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I'm working on some Combinatorics, and in the past have happily used the infinite Ramsey Theorem (as detailed on, which says that for something like $\mathbb{N}$, given any finite colouring of the size-$n$ subsets of $\mathbb{N}$ (for n fixed), there exists an infinite subset M with all size-$n$ subsets of M monochromatic. I only need the existence of arbitrarily large such M here, not infinite.

However, I'm trying to work my way through the following paper: (I seem to be able to preview the first 15 pages for free, hopefully you can too) and having reached the end of the third page, there is a proof about monochromatic finite unions of disjoint sets (the 'power-set version of Folkman's theorem', informally), which appears to use the result that we can always find a (finite) set of arbitrarily large size for which all finite subsets are monochromatic with colour depending only on their cardinality. (In the above paper this set is denoted 'Y'.)

So, essentially this is saying we can find an arbitrarily large subset M for which Ramsey's theorem applies for all size-$n$ subsets of M for every single $n$, $1 \leq n \leq |M|$, simultaneously, just with colours varying across different n. However, I can't seem to find any documentation of this following from Ramsey's theorem, and it is not obvious to me that given the theorem in my first paragraph, we can easily deduce such a subset exists which works for all these different $n$ simultaneously. A number of sources I've seen just call this result 'Ramsey's Theorem' however (including the above paper), so I presume it must follow reasonably easy from the fixed-$n$ case; could someone please enlighten me as to how we get to this 'extended Ramsey's Theorem'? Many thanks - Ben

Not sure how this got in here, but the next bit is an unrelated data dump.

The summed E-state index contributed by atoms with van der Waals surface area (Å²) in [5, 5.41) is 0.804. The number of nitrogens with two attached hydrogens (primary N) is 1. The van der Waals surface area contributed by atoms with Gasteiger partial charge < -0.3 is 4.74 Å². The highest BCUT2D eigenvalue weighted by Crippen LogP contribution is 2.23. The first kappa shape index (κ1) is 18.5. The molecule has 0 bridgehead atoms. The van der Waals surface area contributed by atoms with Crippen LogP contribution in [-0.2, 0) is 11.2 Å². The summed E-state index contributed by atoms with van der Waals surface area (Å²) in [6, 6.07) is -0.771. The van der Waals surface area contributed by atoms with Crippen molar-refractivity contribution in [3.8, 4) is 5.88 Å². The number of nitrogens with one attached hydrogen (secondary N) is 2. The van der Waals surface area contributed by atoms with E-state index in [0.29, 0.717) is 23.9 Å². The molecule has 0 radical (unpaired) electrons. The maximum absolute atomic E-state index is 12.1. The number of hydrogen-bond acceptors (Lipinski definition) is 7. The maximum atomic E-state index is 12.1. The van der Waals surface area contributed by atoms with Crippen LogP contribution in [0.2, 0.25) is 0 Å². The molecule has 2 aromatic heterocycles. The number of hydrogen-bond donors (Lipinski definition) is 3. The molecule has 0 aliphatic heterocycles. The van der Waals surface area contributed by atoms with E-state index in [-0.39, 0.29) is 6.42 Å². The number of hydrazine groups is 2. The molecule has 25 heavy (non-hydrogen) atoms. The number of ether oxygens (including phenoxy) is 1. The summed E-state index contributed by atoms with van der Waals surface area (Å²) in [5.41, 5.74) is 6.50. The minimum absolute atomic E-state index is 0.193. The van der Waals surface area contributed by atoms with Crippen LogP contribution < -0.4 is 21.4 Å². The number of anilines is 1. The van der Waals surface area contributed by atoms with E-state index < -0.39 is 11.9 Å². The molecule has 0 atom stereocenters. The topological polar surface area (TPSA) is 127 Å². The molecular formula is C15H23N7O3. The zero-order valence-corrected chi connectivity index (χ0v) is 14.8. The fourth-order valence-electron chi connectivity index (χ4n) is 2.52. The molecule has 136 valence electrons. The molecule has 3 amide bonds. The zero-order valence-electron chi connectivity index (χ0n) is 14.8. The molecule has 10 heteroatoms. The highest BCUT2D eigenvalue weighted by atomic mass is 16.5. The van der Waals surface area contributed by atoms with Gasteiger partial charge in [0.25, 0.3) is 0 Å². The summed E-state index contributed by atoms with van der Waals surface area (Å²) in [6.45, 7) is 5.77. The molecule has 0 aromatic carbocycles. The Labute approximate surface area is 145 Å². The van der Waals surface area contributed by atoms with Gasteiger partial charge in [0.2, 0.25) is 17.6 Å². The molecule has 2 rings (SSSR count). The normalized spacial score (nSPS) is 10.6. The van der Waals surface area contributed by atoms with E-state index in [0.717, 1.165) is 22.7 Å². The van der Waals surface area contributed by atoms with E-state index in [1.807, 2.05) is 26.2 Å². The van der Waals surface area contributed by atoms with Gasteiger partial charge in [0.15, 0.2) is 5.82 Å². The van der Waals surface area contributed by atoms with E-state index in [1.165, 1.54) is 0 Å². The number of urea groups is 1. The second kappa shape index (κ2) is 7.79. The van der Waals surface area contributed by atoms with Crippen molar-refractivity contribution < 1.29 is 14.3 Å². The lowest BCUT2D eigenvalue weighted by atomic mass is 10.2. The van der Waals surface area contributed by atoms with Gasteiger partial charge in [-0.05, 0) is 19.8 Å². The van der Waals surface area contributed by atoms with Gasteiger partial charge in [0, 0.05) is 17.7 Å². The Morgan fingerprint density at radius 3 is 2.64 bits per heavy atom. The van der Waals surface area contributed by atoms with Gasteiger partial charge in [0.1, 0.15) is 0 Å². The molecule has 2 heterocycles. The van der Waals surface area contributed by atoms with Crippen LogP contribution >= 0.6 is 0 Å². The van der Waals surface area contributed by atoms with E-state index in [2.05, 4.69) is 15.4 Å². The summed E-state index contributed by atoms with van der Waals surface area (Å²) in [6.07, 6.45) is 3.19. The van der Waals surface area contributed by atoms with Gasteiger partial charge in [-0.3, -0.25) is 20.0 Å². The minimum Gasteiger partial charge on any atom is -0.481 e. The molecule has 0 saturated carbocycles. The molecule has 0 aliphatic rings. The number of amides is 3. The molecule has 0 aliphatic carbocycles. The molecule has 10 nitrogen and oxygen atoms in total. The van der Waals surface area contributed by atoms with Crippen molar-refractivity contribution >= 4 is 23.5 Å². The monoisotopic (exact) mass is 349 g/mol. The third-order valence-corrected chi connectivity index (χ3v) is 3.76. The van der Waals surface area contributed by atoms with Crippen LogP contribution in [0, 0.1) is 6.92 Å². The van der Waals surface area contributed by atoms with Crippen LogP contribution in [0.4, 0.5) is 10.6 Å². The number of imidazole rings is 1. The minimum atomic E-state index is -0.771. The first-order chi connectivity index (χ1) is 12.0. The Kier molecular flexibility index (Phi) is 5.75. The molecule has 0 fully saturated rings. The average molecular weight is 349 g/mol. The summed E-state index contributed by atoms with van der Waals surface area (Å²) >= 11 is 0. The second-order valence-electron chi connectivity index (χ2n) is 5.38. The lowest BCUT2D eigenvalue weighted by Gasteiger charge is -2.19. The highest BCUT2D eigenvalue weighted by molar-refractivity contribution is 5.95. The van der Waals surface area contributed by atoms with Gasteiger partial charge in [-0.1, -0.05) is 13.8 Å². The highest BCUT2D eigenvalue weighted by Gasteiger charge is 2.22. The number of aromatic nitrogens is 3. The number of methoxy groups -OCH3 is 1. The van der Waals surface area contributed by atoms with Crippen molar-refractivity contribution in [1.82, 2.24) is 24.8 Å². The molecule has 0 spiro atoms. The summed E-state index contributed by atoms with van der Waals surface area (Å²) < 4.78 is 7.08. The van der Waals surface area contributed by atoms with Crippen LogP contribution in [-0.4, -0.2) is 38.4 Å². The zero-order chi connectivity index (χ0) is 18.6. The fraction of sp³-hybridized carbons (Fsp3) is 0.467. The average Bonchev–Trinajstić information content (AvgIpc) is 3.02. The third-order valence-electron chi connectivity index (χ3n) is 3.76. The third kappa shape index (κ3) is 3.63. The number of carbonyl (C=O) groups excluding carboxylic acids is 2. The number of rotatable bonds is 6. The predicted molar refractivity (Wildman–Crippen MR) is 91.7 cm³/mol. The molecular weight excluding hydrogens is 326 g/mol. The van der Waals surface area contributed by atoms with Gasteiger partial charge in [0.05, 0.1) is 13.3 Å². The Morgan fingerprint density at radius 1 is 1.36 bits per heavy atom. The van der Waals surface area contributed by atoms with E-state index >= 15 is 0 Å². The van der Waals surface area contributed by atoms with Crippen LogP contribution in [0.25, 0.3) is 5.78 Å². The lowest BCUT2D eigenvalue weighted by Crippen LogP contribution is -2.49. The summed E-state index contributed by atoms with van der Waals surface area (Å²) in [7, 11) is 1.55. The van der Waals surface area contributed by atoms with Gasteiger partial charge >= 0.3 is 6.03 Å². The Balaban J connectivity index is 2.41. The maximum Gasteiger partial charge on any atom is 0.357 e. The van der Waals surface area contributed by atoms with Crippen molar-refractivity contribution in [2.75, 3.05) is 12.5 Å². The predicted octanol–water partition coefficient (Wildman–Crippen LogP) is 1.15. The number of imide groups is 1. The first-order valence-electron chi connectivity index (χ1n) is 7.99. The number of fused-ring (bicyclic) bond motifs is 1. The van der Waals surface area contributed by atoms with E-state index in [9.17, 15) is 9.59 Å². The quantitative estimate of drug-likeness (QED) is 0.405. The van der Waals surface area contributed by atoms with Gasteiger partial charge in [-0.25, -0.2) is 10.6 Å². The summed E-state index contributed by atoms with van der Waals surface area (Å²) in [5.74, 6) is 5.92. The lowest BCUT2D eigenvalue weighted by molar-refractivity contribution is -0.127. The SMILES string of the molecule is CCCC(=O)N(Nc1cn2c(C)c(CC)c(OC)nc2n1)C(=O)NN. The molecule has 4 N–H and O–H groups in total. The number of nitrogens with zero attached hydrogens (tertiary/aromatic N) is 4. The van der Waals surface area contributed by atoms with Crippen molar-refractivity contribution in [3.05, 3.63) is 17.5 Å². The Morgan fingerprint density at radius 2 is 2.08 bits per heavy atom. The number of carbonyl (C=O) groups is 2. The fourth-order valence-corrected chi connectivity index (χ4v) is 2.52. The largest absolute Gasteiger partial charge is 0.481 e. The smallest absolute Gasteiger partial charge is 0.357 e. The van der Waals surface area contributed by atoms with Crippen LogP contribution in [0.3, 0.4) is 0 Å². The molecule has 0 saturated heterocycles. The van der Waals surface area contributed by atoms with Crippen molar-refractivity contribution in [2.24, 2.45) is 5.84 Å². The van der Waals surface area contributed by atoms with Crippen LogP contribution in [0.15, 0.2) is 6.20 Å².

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I got an error from that link, but if it’s this paper, it’s freely available in its entirety. – Brian M. Scott Nov 23 '11 at 4:58
up vote 1 down vote accepted

I’m assuming that you’re looking at this sentence:

Pick, using Ramsey’s Theorem, an integer $m$ such that for any $r$-coloring of $\wp(X)$, where $|X| = m$, there exists a set $Y \subseteq X$, $|Y| = l$ with the color of the subsets of $Y$ depending solely on their cardinality.

Let $R(n;r,k)$ be such that if $m\ge R(n;r,k)$, and the $k$-subsets of $[m]$ are $r$-colored, then there is an $n$-subset of $[m]$ whose $k$-subsets are all the same color; the existence of $R(n;r,k)$ is the content of the ordinary finite Ramsey theorem. Let $m_1=R(l;r,1)$, and for $k=2,\dots,l$ let $m_k=R(m_{k-1};r,k)$.

Suppose that $m\ge m_l$, and the subsets of $[m]$ are $r$-colored. Then there is a $Y_l\subseteq [m]$ such that $|Y_l|\ge m_{l-1}$, and the $l$-subsets of $Y_l$ are all the same color. By the definition of $m_{l-1}$, there is a $Y_{l-1}\subseteq Y_l$ such that $|Y_{l-1}|\ge m_{l-2}$, and the $(l-1)$-subsets of $Y_{l-1}$ are all the same color. Note that since $Y_{l-1}\subseteq Y_l$, the $l$-subsets of $Y_{l-1}$ are still monochromatic. By an easy finite induction we get $Y_2\subseteq Y_3\subseteq\dots\subseteq Y_l\subseteq[m]$ such that $|Y_2|\ge m_1$, and for each $k=2,\dots,l$ the $k$-subsets of $Y_2$ are monochromatic. Finally, there is a $Y\subseteq Y_2$ such that $|Y|\ge l$ and the singletons of $Y$ are monochromatic, and since $Y\subseteq Y_k$ for $k=2,\dots,l$, the $k$-subsets of $Y$ are monochromatic for $k=1,\dots,l$.

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